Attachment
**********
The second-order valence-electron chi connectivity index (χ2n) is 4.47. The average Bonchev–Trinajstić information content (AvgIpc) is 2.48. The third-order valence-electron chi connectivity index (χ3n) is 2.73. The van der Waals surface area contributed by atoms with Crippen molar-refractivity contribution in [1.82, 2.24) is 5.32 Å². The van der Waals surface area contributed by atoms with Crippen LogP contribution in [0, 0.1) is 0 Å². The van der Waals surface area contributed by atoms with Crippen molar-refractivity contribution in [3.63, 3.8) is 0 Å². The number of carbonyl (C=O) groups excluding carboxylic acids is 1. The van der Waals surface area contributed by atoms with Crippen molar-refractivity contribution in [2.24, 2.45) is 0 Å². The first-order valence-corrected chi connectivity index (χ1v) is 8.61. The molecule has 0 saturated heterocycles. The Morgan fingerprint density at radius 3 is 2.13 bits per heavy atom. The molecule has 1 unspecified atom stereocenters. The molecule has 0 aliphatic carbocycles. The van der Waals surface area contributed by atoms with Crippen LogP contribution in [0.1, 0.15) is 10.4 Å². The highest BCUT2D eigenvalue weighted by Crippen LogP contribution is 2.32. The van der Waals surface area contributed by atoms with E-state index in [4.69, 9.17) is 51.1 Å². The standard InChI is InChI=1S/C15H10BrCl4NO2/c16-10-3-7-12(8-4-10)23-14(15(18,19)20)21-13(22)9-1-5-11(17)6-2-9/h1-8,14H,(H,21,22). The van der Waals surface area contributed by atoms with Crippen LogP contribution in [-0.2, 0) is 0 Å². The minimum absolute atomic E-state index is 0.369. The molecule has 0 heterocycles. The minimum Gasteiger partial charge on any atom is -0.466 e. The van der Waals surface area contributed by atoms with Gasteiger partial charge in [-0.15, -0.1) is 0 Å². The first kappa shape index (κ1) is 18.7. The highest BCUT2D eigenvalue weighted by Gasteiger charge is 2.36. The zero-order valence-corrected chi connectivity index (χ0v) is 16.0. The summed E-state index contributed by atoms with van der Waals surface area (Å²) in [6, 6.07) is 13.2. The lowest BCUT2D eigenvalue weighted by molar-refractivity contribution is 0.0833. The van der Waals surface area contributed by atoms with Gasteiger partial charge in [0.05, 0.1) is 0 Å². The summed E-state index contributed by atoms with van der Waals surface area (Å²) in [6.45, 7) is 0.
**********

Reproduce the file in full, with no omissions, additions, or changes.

The second-order valence-electron chi connectivity index (χ2n) is 4.47. The average Bonchev–Trinajstić information content (AvgIpc) is 2.48. The third-order valence-electron chi connectivity index (χ3n) is 2.73. The van der Waals surface area contributed by atoms with Crippen molar-refractivity contribution in [1.82, 2.24) is 5.32 Å². The van der Waals surface area contributed by atoms with Crippen LogP contribution in [0, 0.1) is 0 Å². The van der Waals surface area contributed by atoms with Crippen molar-refractivity contribution in [3.63, 3.8) is 0 Å². The number of carbonyl (C=O) groups excluding carboxylic acids is 1. The van der Waals surface area contributed by atoms with Crippen molar-refractivity contribution in [2.24, 2.45) is 0 Å². The first-order valence-corrected chi connectivity index (χ1v) is 8.61. The molecule has 0 saturated heterocycles. The Morgan fingerprint density at radius 3 is 2.13 bits per heavy atom. The molecule has 1 unspecified atom stereocenters. The molecule has 0 aliphatic carbocycles. The van der Waals surface area contributed by atoms with Crippen LogP contribution in [0.1, 0.15) is 10.4 Å². The highest BCUT2D eigenvalue weighted by Crippen LogP contribution is 2.32. The van der Waals surface area contributed by atoms with E-state index in [4.69, 9.17) is 51.1 Å². The standard InChI is InChI=1S/C15H10BrCl4NO2/c16-10-3-7-12(8-4-10)23-14(15(18,19)20)21-13(22)9-1-5-11(17)6-2-9/h1-8,14H,(H,21,22). The van der Waals surface area contributed by atoms with Crippen LogP contribution in [-0.2, 0) is 0 Å². The minimum absolute atomic E-state index is 0.369. The molecule has 0 heterocycles. The minimum Gasteiger partial charge on any atom is -0.466 e. The van der Waals surface area contributed by atoms with Gasteiger partial charge in [-0.15, -0.1) is 0 Å². The first kappa shape index (κ1) is 18.7. The highest BCUT2D eigenvalue weighted by Gasteiger charge is 2.36. The zero-order valence-corrected chi connectivity index (χ0v) is 16.0. The summed E-state index contributed by atoms with van der Waals surface area (Å²) in [6, 6.07) is 13.2. The lowest BCUT2D eigenvalue weighted by molar-refractivity contribution is 0.0833. The van der Waals surface area contributed by atoms with Gasteiger partial charge in [0.05, 0.1) is 0 Å². The summed E-state index contributed by atoms with van der Waals surface area (Å²) in [6.45, 7) is 0.